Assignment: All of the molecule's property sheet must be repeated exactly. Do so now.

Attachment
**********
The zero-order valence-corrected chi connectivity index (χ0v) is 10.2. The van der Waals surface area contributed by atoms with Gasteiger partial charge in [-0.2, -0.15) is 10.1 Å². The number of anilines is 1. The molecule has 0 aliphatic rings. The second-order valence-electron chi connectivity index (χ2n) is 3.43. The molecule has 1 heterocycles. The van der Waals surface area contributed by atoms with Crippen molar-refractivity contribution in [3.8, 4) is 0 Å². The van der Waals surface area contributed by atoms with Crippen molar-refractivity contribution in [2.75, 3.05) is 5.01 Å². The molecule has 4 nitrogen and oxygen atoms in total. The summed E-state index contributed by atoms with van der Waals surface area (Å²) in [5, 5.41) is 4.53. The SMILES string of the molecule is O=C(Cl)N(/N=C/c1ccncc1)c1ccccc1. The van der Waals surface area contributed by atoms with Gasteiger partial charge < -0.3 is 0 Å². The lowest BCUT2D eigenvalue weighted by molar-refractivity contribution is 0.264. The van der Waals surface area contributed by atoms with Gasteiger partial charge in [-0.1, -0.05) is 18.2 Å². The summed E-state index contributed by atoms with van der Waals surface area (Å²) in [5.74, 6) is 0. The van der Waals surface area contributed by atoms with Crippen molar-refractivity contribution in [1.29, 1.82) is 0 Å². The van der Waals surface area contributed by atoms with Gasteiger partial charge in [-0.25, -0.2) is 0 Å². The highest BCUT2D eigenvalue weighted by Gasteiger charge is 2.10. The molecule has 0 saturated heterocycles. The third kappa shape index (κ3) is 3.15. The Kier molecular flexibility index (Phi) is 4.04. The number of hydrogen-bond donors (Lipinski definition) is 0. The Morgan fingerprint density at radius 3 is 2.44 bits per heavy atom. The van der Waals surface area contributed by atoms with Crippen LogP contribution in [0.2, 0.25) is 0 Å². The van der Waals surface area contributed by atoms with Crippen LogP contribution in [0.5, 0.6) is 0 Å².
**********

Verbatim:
The zero-order valence-corrected chi connectivity index (χ0v) is 10.2. The van der Waals surface area contributed by atoms with Gasteiger partial charge in [-0.2, -0.15) is 10.1 Å². The number of anilines is 1. The molecule has 0 aliphatic rings. The second-order valence-electron chi connectivity index (χ2n) is 3.43. The molecule has 1 heterocycles. The van der Waals surface area contributed by atoms with Crippen molar-refractivity contribution in [3.8, 4) is 0 Å². The van der Waals surface area contributed by atoms with Crippen molar-refractivity contribution in [2.75, 3.05) is 5.01 Å². The molecule has 4 nitrogen and oxygen atoms in total. The summed E-state index contributed by atoms with van der Waals surface area (Å²) in [5, 5.41) is 4.53. The SMILES string of the molecule is O=C(Cl)N(/N=C/c1ccncc1)c1ccccc1. The van der Waals surface area contributed by atoms with Gasteiger partial charge < -0.3 is 0 Å². The lowest BCUT2D eigenvalue weighted by molar-refractivity contribution is 0.264. The van der Waals surface area contributed by atoms with Gasteiger partial charge in [-0.1, -0.05) is 18.2 Å². The summed E-state index contributed by atoms with van der Waals surface area (Å²) in [5.74, 6) is 0. The van der Waals surface area contributed by atoms with Crippen molar-refractivity contribution in [1.29, 1.82) is 0 Å². The van der Waals surface area contributed by atoms with Gasteiger partial charge in [-0.25, -0.2) is 0 Å². The highest BCUT2D eigenvalue weighted by Gasteiger charge is 2.10. The molecule has 0 saturated heterocycles. The third kappa shape index (κ3) is 3.15. The Kier molecular flexibility index (Phi) is 4.04. The number of hydrogen-bond donors (Lipinski definition) is 0. The Morgan fingerprint density at radius 3 is 2.44 bits per heavy atom. The van der Waals surface area contributed by atoms with Crippen LogP contribution in [0.2, 0.25) is 0 Å². The van der Waals surface area contributed by atoms with Crippen LogP contribution in [0.5, 0.6) is 0 Å².